SPEECHES OF HON. SAM HOUSTON, OF TEXAS, ON THE PACIFIC RAILROAD BILL: AND IN REPLY TO HON. A. IVERSON, OF GEORGIA. DELIVERED IN THE SENATE OF THE UNITED STATES, JANUARY 12 & 13, 1859 ... [caption title]. [Washington, D. C.]: Printed by Lemuel Towers, 1859. 24.5 x 15.7 cm, pp. 2-16, single sheet, folded, untrimmed. First edition. Speeches delivered in the United States Senate during its consideration of the Pacific Railroad bill. Alfred Iverson (1798-1873), a Senator from Georgia, took an advanced position on "Southern rights" and on January 6, 1859, while debating the Pacific Railroad bill, took the occasion to prophesy early secession and dissolution of the Union, a stance that injured him politically in Georgia where his views were considered premature. Beginning in March 1846, soldier and statesman Samuel Houston (1793-1863) served for almost fourteen years as a senator from the recently admitted state of Texas. Houston was not for "Northern rights" or "Southern rights," but for "rights in common to the whole Union," and he was in favor of a railroad to the Pacific by a Southern route. Some tanning to paper, a very good copy. Rare. (#164921).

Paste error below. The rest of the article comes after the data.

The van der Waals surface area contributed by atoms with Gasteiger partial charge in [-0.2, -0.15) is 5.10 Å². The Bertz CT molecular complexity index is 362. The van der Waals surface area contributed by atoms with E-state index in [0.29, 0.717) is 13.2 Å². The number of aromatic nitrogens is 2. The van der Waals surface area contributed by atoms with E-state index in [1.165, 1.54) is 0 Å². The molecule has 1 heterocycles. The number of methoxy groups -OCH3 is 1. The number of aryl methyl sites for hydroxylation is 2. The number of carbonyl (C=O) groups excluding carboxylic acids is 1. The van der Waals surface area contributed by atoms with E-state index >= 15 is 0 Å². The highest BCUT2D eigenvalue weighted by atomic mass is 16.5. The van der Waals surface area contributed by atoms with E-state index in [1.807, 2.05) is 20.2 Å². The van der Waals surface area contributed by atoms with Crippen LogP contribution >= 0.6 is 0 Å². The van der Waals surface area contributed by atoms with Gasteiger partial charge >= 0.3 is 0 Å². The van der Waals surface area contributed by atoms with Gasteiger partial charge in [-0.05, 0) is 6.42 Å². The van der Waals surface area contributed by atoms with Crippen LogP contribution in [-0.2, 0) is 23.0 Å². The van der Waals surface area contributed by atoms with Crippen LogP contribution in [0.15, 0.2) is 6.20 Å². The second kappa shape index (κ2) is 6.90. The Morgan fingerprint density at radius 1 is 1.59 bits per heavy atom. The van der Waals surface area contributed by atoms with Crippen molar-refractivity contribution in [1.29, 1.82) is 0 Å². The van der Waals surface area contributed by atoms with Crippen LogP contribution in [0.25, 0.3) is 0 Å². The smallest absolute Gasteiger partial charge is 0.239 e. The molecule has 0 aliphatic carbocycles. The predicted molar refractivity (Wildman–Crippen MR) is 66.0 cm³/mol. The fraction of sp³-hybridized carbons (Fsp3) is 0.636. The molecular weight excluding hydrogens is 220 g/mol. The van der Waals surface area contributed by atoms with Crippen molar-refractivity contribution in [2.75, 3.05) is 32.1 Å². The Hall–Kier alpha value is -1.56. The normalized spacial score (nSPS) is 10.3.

No statement of printing.